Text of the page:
For example, FIG. 2 shows a rectangular conductor with cross sectional area Ac. Also shown is an arbitrary area Aeff. If this conductor is used to transfer charge from one place to another the amount of charge can be calculated using average current density or effective current density. The results are identical as long as the appropriate area is used in the calculation.
This flexibility in describing the flow of charge around a network can be used to develop compact continuum models for the circuit wiring and other components. Average current density is commonly used in many applications as a way of avoiding the complexity associated with variations of current density across a conductor due to surface roughness, material defects, skin effect etc. Effective current density differs from the prior art by extending this simplification to include cross-sectional area other than the conductor cross section.
Since there is little or no current flow in the insulators that lie between or embed conductors in a network, it is not obvious that there are any advantages in extending the definition of current density to include these regions. The utility of the effective current density method only becomes apparent when it is used to derive continuum models for systems containing large numbers of conductors, semiconductors and other components.
3. Effective Current Density and Virtual Currents.
The area used to calculate effective current density for a particular conductor can overlap other conductors in the network. For example, the area Aeff shown in FIG. 3 is used to define the effective current density for conductor 1. Aeff also occupies some of the space containing conductors 2 and 3. This has no effect on the calculation of the various charging currents in a network. Effective current can be considered to flow in a virtual space that coincides with the real space containing the conductors. The charge flow in the capacitor C can be calculated using the real current in the wire, the average current density or the effective current density. The different current densities are always related to the real current by equation 2.1.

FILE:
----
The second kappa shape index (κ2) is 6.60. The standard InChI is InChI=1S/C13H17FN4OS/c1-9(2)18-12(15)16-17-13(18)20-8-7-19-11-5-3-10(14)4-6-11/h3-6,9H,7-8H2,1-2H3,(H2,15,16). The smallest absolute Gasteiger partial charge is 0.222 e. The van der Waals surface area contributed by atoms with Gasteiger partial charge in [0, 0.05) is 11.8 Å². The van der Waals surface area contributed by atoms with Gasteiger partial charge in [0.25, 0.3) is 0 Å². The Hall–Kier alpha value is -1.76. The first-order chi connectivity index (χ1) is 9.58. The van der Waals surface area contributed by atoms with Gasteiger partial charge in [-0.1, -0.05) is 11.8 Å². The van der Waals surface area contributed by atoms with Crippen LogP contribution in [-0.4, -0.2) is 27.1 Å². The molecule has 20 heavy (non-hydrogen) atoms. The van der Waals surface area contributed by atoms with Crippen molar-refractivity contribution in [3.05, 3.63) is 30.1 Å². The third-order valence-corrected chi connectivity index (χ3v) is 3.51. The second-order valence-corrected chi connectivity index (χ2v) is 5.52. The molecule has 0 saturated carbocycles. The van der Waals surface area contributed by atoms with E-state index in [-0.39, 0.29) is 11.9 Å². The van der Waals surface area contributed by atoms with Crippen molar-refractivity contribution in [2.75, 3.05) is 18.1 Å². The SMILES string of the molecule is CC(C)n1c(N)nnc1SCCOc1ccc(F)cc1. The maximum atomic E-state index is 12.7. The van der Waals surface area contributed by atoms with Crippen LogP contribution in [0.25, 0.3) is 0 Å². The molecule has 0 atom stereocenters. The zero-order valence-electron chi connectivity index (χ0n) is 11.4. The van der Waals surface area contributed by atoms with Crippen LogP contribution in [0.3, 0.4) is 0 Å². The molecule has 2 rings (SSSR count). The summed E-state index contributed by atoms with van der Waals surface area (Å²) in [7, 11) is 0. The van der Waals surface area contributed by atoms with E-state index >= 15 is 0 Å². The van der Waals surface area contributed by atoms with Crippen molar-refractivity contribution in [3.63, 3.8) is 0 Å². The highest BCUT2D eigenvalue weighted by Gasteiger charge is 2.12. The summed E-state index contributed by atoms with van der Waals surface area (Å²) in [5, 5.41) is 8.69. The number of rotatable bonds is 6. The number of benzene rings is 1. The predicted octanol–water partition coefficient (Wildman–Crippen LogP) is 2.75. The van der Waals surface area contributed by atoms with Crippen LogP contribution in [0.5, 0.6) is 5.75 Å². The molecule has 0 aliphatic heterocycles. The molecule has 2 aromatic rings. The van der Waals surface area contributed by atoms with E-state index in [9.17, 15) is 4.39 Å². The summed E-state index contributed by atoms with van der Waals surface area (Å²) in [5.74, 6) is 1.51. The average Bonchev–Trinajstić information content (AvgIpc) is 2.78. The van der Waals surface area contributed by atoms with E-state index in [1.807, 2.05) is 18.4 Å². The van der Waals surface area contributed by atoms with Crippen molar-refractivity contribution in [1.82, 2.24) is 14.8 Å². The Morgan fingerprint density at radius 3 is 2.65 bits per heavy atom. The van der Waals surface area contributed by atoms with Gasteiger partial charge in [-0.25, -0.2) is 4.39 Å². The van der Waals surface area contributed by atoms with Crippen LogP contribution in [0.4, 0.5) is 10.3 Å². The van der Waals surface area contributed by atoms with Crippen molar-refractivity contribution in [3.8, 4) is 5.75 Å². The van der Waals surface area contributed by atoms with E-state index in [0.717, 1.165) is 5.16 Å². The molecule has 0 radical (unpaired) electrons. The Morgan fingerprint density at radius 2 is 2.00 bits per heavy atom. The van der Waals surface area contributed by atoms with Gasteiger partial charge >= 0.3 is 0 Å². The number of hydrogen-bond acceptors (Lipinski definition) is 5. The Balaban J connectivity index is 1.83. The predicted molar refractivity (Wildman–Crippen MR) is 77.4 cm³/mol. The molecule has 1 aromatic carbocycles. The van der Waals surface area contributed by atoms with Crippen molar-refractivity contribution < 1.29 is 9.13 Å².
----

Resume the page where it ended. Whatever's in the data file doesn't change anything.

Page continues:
4. Symmetry in Networks Containing Conductors, Insulators and Other Components.
Various symmetries in the physical layout of a conducting network, such as invariance during spatial translations or rotations, can often be used to simplify the partial differential equations that result when using the effective current density method to derive the corresponding continuum model. For example, FIG. 4 shows part of a conducting network. Some of the conductors in the network are equally spaced with periodic distance s.
The effective current density methodology always includes the selection of an appropriate, arbitrary area as defined in equation 2.1. Selecting dimensions for the arbitrary area which match the geometry and symmetries in the physical layout of the network can result in a simpler set of partial differential equations in the final continuum model. Thus the identification of symmetries in a circuit layout will often play an important role in model construction.
5. Example of a Continuum Model Constructed Using the Effective Current Density Method.
The two dimensional conducting grid illustrated in FIG. 5 consists of two interlaced networks called grid 1 and grid 2. This type of grid can be used to carry power and/or current and voltage signals across an integrated circuit or printed circuit board. The grid may also propagate unwanted signals or noise. Typically this type of grid will be much larger and will contain many more wiring elements than shown here. The grid is two dimensional in the sense that the short vertical conductors that connect the horizontal conductors at crossover points are assumed to have negligible impedance. This particular network is constructed using wires routed in orthogonal directions. Voltage and current flow in this type of grid is conveniently represented in a Cartesian coordinate system. Other types of grids with different geometry may be represented using a different set of basis vectors.
The type of network shown in FIG. 5 can be simulated using methods such as SPICE and SPICE derivatives as described in the prior art. In these methods the grid is deconstructed to form a connected network of short wiring elements. Each wire element is represented by a combination of resistance, capacitance and inductance models (RLC models) or, alternatively, by a transmission line model. These methods have the disadvantage that the simulation time grows with the wire density in the grid.
A network with a large number of wire elements per unit area can often result in excessive numbers of RLC or transmission line components in the final netlist. The requirements for a full, dynamic, RLC simulation for a large network can often exceed the capability of available computing hardware.